Listed below are a few popular models the change leader or manager can use when implementing a change. Each model walks through a variety of ‘phases’ or ‘stages’ that need to be completed in order for the change to be successfully realized.
University of Waterloo Change Management
1. Think and Plan
A time where the change is conceptualized, and information is gathered to inform the steps that need to be taken to implement the change. This may include conducting interviews, defining the characteristics of the change (size, incremental or radical) to inform the change strategy; selecting the change team; and identifying roles and responsibilities; defining impacted stakeholder groups and undertaking a preliminary assessment of the impact the change will have on these groups. Collaboration and innovation are key to this phase.
2. Inform, motivate and train
A period of time to engage individuals impacted by the change, foster existing partnerships, or create new ones. A time to also understand potential barriers, assess and manage resistance to the commitment of the change. In this phase create and roll out communication and/or training plans.
A time to implement and sustain the change, adjust approaches to reinforce change adoption, celebrate success and recognize contributions. Activities should include frequent check-ins, engaging stakeholders to solicit feedback and, if applicable, address additional training needs. This is also a time where collection of data to inform adoption success rates will be valuable. Reflecting back on all activities undertaken and assessing success of these activities is also important and will help to inform planning for future change initiatives.
Ambrose Model of Change
The Ambrose model of change emphasizes the emotional response to a change activity.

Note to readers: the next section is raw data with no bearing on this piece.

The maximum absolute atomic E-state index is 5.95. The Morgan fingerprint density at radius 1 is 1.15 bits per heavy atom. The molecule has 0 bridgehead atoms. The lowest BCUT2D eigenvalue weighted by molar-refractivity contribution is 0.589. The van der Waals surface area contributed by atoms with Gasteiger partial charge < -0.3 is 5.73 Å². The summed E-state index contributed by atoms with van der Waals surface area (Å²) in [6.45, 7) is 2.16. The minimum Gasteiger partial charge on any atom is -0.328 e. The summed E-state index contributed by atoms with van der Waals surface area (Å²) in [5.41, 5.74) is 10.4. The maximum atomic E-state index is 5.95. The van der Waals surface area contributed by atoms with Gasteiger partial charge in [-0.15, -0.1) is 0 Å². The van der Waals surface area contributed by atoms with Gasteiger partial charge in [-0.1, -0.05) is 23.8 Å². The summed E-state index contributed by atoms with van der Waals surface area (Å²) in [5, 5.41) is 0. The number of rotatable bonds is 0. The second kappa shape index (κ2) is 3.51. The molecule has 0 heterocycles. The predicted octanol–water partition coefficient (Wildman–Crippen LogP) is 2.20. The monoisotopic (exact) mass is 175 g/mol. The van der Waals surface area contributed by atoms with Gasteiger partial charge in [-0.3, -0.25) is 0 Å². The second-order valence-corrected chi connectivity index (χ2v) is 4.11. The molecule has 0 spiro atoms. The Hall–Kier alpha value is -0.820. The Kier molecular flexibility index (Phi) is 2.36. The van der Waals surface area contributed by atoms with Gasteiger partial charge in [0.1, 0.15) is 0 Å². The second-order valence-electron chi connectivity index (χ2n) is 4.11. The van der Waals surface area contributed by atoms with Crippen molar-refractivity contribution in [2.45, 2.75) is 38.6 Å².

The key takeaway is that, as leaders of change, it is important we understand and prepare for an individual’s emotional and unique response to the change.
The Ambrose model focuses on 5 elements: vision, skills, incentive, resource and action plan. When all 5 elements are present change efforts are more successful and we are most likely to achieve the desired outcome. The model further demonstrates that when elements are absent, an emotional response is observed. For example: in the absence of a clear vision and understanding of why the change is need, the likely emotional response observed will be confusion.
Kotter 8 Step Change Model
The Kotter 8-step process for leading change was developed by Dr. Kotter. Described in his book: “Our Iceberg is Melting” (Kotter, John P. (2006), p 130) the eight-step process of successful change is broken down into 4 distinct phases are:
Set the stage
- Create a sense of urgency
- Pull together the guiding team
Decide what to do
- Develop the change vision and strategy
Make it Happen
- Communicate for understanding buy-in
- Empower others to act
- Produce short-term wins
- Don’t let up
Make it stick
- Create a new culture
The Lewin's model divides the change process into three stages: Unfreeze -> Make changes -> Refreeze. The model, while simple, helps to define the activities the change leader can complete to support and move individuals through the change.
- The first stage ‘Unfreeze’ relies on the change leader assessing the current state. This will require collaboration and engagement by existing stakeholders. During this stage, the change leader can analyze and identify opportunities for improvement. Through engagement and collaboration, individuals will be more committed to the change and can create a vision of the desired end state. During this stage, the change leader and change team can also identify change champions and possible resistors.
- The second stage ‘Make changes’ is an opportunity to move individuals through the change. In this stage the change plan is created and deployed.
- The third and final stage ‘Refreeze’ is when new work practices become new work habits, when the change becomes the new norm. During this stage change leaders may look to reward adopters and address non-adopters